A gray catbird in Dry Tortugas, Florida, USA, during the spring migration. Photo credit: Jeremy Cohen.

A gray catbird in Dry Tortugas, Florida, USA, during the spring migration. Photo credit: Jeremy Cohen.

It takes a lifetime of toil to look like Mr Universe, but migrating songbirds seem to be able to pile on muscle – and fat to power their migrations – with no effort at all. ‘Birds and other migratory animals are unique because they naturally undergo endurance feats yearly, often without any obvious training’, says Kristen DeMoranville from Miami University, USA. ‘It seems to be more like throwing a switch’, says PI Paul Schaeffer, who was curious to find out how migratory birds perform this extraordinary metabolic achievement with minimal exertion. ‘We were interested in trying to pin down the molecular mechanisms that switch this metabolic state on and off’, says DeMoranville. But to do this, Schaeffer, DeMoranville and Keely Corder realised that they would have to track the physiology of one species over the course of an entire year.

‘David Russell helped us choose gray catbirds [Dumetella carolinensis]’, says DeMoranville, as the ornithologist knew that the birds overwinter in Belize and are reliable summer visitors to Ohio. Travelling to the birds’ winter home, DeMoranville, Corder and Schaeffer strung a mist net between poles to capture the animals in flight. ‘We had to…quickly take out any birds that got caught’, recalls Schaeffer. The team then measured the birds’ metabolic rates when the animals were working their hardest to stay warm by popping the animals inside a fridge and providing them with helium-spiked air to breathe – which leaches warmth from their bodies faster than regular air – to make them feel even chillier. However, Schaeffer adds, ‘It was really tough working in Belize’, explaining that the electricity supply in the remote village was intermittent, although DeMoranville says, ‘Our host, Marvelita Murrillos, treated us like family and helped us troubleshoot many of our logistical problems’.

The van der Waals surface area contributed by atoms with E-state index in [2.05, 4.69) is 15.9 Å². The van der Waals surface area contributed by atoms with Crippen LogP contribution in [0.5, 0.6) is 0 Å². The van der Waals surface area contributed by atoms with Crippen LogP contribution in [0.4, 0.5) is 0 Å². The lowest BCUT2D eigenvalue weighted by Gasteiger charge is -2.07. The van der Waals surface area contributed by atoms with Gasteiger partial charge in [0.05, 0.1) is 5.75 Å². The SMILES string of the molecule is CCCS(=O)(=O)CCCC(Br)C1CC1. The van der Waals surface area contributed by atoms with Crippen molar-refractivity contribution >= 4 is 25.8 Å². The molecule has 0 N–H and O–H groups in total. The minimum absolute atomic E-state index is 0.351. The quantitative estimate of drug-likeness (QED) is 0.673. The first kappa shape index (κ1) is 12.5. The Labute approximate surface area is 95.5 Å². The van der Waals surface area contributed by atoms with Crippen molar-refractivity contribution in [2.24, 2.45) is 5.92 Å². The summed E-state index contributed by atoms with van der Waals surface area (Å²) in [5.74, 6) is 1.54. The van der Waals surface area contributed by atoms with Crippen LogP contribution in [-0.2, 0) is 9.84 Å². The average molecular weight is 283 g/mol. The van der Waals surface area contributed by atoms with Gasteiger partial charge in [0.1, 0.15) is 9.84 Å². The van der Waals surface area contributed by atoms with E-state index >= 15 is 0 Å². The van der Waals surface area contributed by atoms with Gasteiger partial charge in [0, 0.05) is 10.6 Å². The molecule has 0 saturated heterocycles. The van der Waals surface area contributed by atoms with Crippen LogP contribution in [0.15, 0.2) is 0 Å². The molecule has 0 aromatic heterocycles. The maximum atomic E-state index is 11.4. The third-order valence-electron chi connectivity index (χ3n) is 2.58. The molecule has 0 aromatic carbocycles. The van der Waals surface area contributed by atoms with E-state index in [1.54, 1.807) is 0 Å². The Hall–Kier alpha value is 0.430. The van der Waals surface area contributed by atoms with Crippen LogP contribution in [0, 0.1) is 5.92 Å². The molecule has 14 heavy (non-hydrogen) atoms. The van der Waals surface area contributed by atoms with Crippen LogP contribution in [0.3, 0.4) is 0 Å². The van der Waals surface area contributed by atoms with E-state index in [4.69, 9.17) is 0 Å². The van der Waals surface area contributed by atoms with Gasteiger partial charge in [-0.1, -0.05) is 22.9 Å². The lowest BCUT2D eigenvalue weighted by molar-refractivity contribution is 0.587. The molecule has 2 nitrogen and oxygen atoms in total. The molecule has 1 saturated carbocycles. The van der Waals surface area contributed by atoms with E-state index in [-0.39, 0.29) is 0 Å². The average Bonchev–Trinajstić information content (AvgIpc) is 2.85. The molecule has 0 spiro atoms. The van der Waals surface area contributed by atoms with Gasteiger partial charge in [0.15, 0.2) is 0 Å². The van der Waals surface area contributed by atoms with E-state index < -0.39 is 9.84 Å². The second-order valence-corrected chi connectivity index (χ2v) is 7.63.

Back in Ohio, the team trapped more catbirds during their spring and autumn migrations (May and September), the breeding season (June) and while preparing for their return south in August, remeasuring their metabolic rates when cold. In addition, the scientists collected the hearts, leg muscles and pectoral muscles of some of the birds to search for the genes that could be responsible for the birds’ miraculous metamorphosis.

Impressively, the birds were able to ramp up their metabolism most during the early stages of their autumn migration to Belize, with their metabolic rate falling almost 20% during the tropical winter stopover. In addition, the birds’ flight muscles were largest during the autumn migration, while the heart was smallest when the birds overwintered in the tropics. Back in the USA, Angelica Hamilton and Janice Huss at the Beckman Research Institute analysed which genes were turned on in the flight muscles at different times of year. They noticed that the activating genes – which switch on the genes that allow the birds to burn fat – were turned up simultaneously when the birds were preparing to migrate and during the autumn return to Central America; the birds were well prepared to burn fat to fuel their return to the USA. In addition, the genes involved in storing fat were turned on most when the birds were overwintering in the tropics, at the same time that the genes involved in burning fat were turned down; they appeared to be storing fat in preparation for their early spring return north.

As birds rely on fat to fuel their high-endurance migrations – in contrast to mammals, which burn sugars – Schaeffer is impressed that catbirds are using the same genes as us to regulate their metabolism, but switch them on at different times of year. ‘I think of it as having a toolbox, but using the tools in a new way’, he smiles.

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